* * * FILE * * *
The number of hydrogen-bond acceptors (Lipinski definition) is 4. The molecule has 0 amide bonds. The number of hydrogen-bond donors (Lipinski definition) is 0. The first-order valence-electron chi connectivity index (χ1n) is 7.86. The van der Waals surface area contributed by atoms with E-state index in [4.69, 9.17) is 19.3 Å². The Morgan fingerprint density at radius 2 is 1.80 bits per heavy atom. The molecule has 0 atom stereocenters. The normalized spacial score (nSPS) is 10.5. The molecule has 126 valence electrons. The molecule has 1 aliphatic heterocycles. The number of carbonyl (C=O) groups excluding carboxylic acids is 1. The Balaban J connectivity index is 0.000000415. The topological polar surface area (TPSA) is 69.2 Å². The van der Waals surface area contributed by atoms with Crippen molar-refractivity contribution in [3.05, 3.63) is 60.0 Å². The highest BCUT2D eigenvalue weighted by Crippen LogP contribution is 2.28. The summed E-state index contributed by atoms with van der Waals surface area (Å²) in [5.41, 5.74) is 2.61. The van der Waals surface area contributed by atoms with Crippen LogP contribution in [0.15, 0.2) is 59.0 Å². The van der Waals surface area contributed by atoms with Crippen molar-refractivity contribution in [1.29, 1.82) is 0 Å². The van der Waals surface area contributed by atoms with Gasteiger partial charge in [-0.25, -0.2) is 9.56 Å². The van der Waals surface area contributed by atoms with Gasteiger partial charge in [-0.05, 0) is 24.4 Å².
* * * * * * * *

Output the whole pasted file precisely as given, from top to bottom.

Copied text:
The number of hydrogen-bond acceptors (Lipinski definition) is 4. The molecule has 0 amide bonds. The number of hydrogen-bond donors (Lipinski definition) is 0. The first-order valence-electron chi connectivity index (χ1n) is 7.86. The van der Waals surface area contributed by atoms with E-state index in [4.69, 9.17) is 19.3 Å². The Morgan fingerprint density at radius 2 is 1.80 bits per heavy atom. The molecule has 0 atom stereocenters. The normalized spacial score (nSPS) is 10.5. The molecule has 126 valence electrons. The molecule has 1 aliphatic heterocycles. The number of carbonyl (C=O) groups excluding carboxylic acids is 1. The Balaban J connectivity index is 0.000000415. The topological polar surface area (TPSA) is 69.2 Å². The van der Waals surface area contributed by atoms with Crippen molar-refractivity contribution in [3.05, 3.63) is 60.0 Å². The highest BCUT2D eigenvalue weighted by Crippen LogP contribution is 2.28. The summed E-state index contributed by atoms with van der Waals surface area (Å²) in [5.41, 5.74) is 2.61. The van der Waals surface area contributed by atoms with Crippen LogP contribution in [0.15, 0.2) is 59.0 Å². The van der Waals surface area contributed by atoms with Crippen molar-refractivity contribution in [1.29, 1.82) is 0 Å². The van der Waals surface area contributed by atoms with Gasteiger partial charge in [-0.25, -0.2) is 9.56 Å². The van der Waals surface area contributed by atoms with Gasteiger partial charge in [-0.05, 0) is 24.4 Å².